Expense reports are vital

  • 2001-03-29
  • Paul E. Adams
"Some people regard discipline as a chore. For me, it is a kind of order that sets me free to fly." - Julie Andrews.

It is time to discuss managing your sales force. If you employ outside salespeople, you understand the problem of controlling a group of "prima donnas." It is not easy.

However, sales and expense reports can help you manage your sales organization. If you are not using such reports as management tools, I suggest doing so. The results may surprise you.

As you will discover, reports can be a means of control. Not only do they keep you informed, they function to discipline your sales organization. But to be effective, the reports must be informative and timely. As you may expect, many sales people dislike them!

The most popular sales report is the daily call report. The format is a listing of the sales representative's daily activities, including customers seen or called, products sold, reasons for not selling and a general commentary on the market.

These reports are important to you. If you see interesting comments on the reports, respond. If a sales representative takes the time to write informative and constructive reports, he or she will expect you to read and acknowledge them. If you don't, they will assume you are not interested and not very motivating.

Your salespeople must appreciate the importance of the reports. It is not enough to demand the reports. Tell them why the information is vital to their success.

Your sales force is on the "firing line." They know your customer's reaction to your product and service, good and bad. If you are to stay ahead of your competition, you must know the market's perception of your strengths and weaknesses. The more detail the better.

Think of the reports as being as important as your Wall Street Journal. Study them and compare them. You will gain a realistic insight into your place in the market.

If you reimburse your salespeople their travel and customer entertainment expenses, require expense reports. If you employ your sales representatives on salary, or a combination of salary and commission, it is customary to reimburse them for mileage, tolls, customer entertainment and hotels. However you do so, you must maintain records and receipts of such expenditures.

Follow these suggested polices when it comes to travel and entertainment expenses and you will save yourself money and grief:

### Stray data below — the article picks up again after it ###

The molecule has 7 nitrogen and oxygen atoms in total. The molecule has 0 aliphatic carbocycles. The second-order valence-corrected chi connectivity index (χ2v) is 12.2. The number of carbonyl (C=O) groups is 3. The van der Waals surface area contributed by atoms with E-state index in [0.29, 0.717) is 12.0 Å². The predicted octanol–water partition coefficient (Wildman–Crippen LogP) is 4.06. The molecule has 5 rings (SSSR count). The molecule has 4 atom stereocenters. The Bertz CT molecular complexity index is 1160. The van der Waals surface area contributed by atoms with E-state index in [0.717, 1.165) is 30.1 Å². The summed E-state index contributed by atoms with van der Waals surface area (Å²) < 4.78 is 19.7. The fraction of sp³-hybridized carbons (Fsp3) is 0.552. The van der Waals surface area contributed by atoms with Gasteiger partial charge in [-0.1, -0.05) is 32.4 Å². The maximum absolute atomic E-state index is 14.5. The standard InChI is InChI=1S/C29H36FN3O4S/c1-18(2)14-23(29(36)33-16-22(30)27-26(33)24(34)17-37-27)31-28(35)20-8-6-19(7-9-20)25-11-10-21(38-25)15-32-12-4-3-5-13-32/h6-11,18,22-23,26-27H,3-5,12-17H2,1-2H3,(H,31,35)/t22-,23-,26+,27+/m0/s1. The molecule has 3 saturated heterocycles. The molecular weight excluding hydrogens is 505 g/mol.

1. No salesperson must absorb legitimate expenses, and no salesperson should profit from his or her expense account.

2. No sales manger should use expense allowances as a way of supplementing any salesperson's income. The reimbursement of expenses is for legitimate travel and entertainment expenses - nothing else. Whatever your policy is toward expenses, it should apply equally to all your sales employees. Avoid misunderstandings; make sure your policy is clear. Discourage any outlandish claims or luxury living at your expense - an expense account is not a bonus for anyone.

3. Insist on timely reports, accurate reports and honest reports. Let everyone know that a falsified report will get him or her fired.

However, be prepared for the unusual. I will never forget my departed friend Joe M., known as "Broadway Joe" at Capitol Records, who during the late 1960's demonstrated a bit of creativity with a problem with his expense report.

Joe was a colorful, warm and vibrant individual who created a razzle-dazzle "Broadway" image. He loved plaid jackets and stylish hats. He was Mr. Dapper, with gold cufflinks, wing-tipped shoes, colored shirts with white collars and cuffs, and a stylish handlebar mustache.

Joe called on the large record stores and distributors in Times Square and mid-town Manhattan. He was the only sales rep in a 250-member sales force that covered his territory by taxi or on foot. One rainy, windy day, as Joe hailed a cab in front of his office on West 44th Street, a gust of wind blew his hat off and down the street and under the wheels of a taxi.

On Friday, when he submitted his weekly expense report to Benny, his sales manager, you could hear shouting throughout the offices. Benny told Joe, in no way would he OK Joe's hat. The home office in Hollywood would never approve it.

The following Friday the hat appeared on the list again, and so did the shouting match. This went on for two more Fridays. Every employee in the New York offices followed the battle between Joe and Ben with keen interest.

Finally, on the fifth Friday, Joe submitted his report and all was quiet. At first, everyone assumed Ben won. But not one to give up, Joe attached a note to the front of his report stating: "Dear Ben, my hat is in this report, you find it."